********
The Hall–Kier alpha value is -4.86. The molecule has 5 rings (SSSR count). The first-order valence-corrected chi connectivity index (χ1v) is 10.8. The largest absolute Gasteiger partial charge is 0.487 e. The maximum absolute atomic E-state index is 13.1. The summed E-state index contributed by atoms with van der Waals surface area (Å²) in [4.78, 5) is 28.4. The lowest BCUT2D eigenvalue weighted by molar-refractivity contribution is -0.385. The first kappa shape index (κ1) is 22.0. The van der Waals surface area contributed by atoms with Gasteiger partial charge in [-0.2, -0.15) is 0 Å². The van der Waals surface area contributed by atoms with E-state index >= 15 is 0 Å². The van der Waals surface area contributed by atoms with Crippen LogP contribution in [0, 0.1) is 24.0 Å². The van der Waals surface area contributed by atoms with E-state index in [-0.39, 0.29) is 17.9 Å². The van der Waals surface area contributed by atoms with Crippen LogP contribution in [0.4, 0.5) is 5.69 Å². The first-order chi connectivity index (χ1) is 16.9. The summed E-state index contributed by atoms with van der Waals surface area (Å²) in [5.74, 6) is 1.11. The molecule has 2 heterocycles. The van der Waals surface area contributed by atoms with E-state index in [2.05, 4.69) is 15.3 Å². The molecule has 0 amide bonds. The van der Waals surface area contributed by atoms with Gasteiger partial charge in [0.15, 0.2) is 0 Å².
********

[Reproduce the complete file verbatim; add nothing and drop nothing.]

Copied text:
The Hall–Kier alpha value is -4.86. The molecule has 5 rings (SSSR count). The first-order valence-corrected chi connectivity index (χ1v) is 10.8. The largest absolute Gasteiger partial charge is 0.487 e. The maximum absolute atomic E-state index is 13.1. The summed E-state index contributed by atoms with van der Waals surface area (Å²) in [4.78, 5) is 28.4. The lowest BCUT2D eigenvalue weighted by molar-refractivity contribution is -0.385. The first kappa shape index (κ1) is 22.0. The van der Waals surface area contributed by atoms with Gasteiger partial charge in [-0.2, -0.15) is 0 Å². The van der Waals surface area contributed by atoms with E-state index >= 15 is 0 Å². The van der Waals surface area contributed by atoms with Crippen LogP contribution in [0, 0.1) is 24.0 Å². The van der Waals surface area contributed by atoms with E-state index in [-0.39, 0.29) is 17.9 Å². The van der Waals surface area contributed by atoms with Crippen LogP contribution in [0.4, 0.5) is 5.69 Å². The first-order chi connectivity index (χ1) is 16.9. The summed E-state index contributed by atoms with van der Waals surface area (Å²) in [5.74, 6) is 1.11. The molecule has 2 heterocycles. The van der Waals surface area contributed by atoms with E-state index in [2.05, 4.69) is 15.3 Å². The molecule has 0 amide bonds. The van der Waals surface area contributed by atoms with Gasteiger partial charge in [0.15, 0.2) is 0 Å².